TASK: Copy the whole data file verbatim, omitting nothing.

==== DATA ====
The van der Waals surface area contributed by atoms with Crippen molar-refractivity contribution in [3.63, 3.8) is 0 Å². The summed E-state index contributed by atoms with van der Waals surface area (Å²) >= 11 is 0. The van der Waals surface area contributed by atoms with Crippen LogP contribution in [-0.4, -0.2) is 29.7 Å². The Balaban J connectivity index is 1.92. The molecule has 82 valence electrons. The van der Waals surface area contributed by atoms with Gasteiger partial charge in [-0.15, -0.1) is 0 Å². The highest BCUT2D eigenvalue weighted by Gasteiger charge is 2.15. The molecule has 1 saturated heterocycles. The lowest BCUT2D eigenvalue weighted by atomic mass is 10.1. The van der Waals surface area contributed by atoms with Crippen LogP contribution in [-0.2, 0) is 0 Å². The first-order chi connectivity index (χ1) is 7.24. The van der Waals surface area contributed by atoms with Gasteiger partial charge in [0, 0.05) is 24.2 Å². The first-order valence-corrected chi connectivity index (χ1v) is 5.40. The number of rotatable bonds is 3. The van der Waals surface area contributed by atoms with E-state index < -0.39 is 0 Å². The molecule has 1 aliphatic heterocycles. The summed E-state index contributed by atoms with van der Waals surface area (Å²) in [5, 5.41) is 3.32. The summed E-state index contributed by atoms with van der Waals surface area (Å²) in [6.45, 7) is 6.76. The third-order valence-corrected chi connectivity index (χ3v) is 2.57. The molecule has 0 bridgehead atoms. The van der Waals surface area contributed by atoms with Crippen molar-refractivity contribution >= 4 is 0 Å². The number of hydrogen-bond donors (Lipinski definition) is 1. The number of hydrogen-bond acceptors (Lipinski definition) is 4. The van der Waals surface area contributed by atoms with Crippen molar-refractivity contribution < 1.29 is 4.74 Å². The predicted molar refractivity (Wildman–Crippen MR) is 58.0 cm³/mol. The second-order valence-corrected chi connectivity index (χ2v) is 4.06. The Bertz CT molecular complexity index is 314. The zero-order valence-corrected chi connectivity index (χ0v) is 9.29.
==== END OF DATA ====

The van der Waals surface area contributed by atoms with Crippen molar-refractivity contribution in [3.63, 3.8) is 0 Å². The summed E-state index contributed by atoms with van der Waals surface area (Å²) >= 11 is 0. The van der Waals surface area contributed by atoms with Crippen LogP contribution in [-0.4, -0.2) is 29.7 Å². The Balaban J connectivity index is 1.92. The molecule has 82 valence electrons. The van der Waals surface area contributed by atoms with Gasteiger partial charge in [-0.15, -0.1) is 0 Å². The highest BCUT2D eigenvalue weighted by Gasteiger charge is 2.15. The molecule has 1 saturated heterocycles. The lowest BCUT2D eigenvalue weighted by atomic mass is 10.1. The van der Waals surface area contributed by atoms with Crippen LogP contribution in [-0.2, 0) is 0 Å². The first-order chi connectivity index (χ1) is 7.24. The van der Waals surface area contributed by atoms with Gasteiger partial charge in [0, 0.05) is 24.2 Å². The first-order valence-corrected chi connectivity index (χ1v) is 5.40. The number of rotatable bonds is 3. The van der Waals surface area contributed by atoms with E-state index < -0.39 is 0 Å². The molecule has 1 aliphatic heterocycles. The summed E-state index contributed by atoms with van der Waals surface area (Å²) in [5, 5.41) is 3.32. The summed E-state index contributed by atoms with van der Waals surface area (Å²) in [6.45, 7) is 6.76. The third-order valence-corrected chi connectivity index (χ3v) is 2.57. The molecule has 0 bridgehead atoms. The van der Waals surface area contributed by atoms with Crippen molar-refractivity contribution >= 4 is 0 Å². The number of hydrogen-bond donors (Lipinski definition) is 1. The number of hydrogen-bond acceptors (Lipinski definition) is 4. The van der Waals surface area contributed by atoms with Crippen molar-refractivity contribution < 1.29 is 4.74 Å². The predicted molar refractivity (Wildman–Crippen MR) is 58.0 cm³/mol. The second-order valence-corrected chi connectivity index (χ2v) is 4.06. The Bertz CT molecular complexity index is 314. The zero-order valence-corrected chi connectivity index (χ0v) is 9.29.